I have got a SEPIC converter design see here: http://www.linear.com/docs/27994 The calculation of the SEPIC converter starts at page 21. For the input capacitance on page 17 they tell you need:

\$I_{RMS}(C_{IN}) = 0.3 \cdot ∆I_L \$

This is a current and not a capacitance how can I calculate a capacitance value from this current?

On page 24 they calculate the coupling capacitor current:


but again this is no capacitance. How can I calculate a capacitance from this current?

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    \$\begingroup\$ Can you paste the schematic as an image in the question? That way if the link breaks the question will still be relevant. \$\endgroup\$ – calcium3000 Nov 21 '17 at 18:44

From the datasheet (on page 17, right above your \$I_{RMS} = 0.3 \Delta I_L\$ equation):

The input capacitor of a boost converter is less critical than the output capacitor, due to the fact that the inductor is in series with the input, and the input current waveform is continuous. The input voltage source impedance determines the size of the input capacitor, which is typically in the range of 10μF to 100μF. A low ESR capacitor is recommended, although it is not as critical as for the output capacitor.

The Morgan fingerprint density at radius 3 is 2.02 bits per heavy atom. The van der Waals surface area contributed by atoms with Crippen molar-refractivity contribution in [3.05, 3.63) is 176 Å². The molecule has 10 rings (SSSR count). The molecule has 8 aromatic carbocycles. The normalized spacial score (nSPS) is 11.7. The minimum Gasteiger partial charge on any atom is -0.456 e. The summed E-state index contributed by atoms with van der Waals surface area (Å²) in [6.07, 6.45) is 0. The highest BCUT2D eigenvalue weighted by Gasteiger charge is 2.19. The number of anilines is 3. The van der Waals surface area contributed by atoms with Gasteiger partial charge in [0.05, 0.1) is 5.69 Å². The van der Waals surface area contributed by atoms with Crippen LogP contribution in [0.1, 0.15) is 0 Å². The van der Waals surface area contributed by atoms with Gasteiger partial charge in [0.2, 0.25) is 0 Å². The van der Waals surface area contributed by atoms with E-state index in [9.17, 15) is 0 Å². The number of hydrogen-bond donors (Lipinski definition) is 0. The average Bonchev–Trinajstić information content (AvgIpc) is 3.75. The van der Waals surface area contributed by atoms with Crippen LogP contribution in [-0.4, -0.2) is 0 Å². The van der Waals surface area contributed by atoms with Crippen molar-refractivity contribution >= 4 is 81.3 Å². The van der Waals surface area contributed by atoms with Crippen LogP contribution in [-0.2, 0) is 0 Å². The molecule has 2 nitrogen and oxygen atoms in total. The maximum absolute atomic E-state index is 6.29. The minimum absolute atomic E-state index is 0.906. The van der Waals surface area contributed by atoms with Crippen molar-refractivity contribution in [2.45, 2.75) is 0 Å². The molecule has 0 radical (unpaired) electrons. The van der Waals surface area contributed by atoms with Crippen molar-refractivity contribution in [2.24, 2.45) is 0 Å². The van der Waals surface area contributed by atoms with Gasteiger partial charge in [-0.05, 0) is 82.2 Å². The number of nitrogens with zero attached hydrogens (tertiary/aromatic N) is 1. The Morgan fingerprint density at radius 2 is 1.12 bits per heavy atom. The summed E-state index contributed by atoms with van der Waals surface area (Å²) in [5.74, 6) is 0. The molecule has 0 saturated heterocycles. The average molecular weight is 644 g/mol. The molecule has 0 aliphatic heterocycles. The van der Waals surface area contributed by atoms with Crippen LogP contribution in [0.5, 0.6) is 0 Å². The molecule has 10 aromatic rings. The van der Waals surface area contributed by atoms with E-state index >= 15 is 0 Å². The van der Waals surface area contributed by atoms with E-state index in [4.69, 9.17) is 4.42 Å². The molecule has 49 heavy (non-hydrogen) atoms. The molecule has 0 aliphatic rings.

This is basically saying: it depends. If your upstream source is close by and decently stiff, a smaller input capacitance (~10μF) will suffice. If the supply is further away or has a high output impedance, a larger capacitor (~100μF) is needed.

Similar to a boost converter, the input current is constant so the capacitors won't need to quickly supply a large amount of current. This is opposed to a buck converter whose input current is discontinuous and thus a higher amount of input capacitance is desired, especially for high-output-impedance upstream supplies.

In my experience, designing input capacitance can be kind of an iterative process. Put a reasonable amount (i.e. guess) in, observe the input voltage ripple (right at the input to the converter), and adjust as needed.

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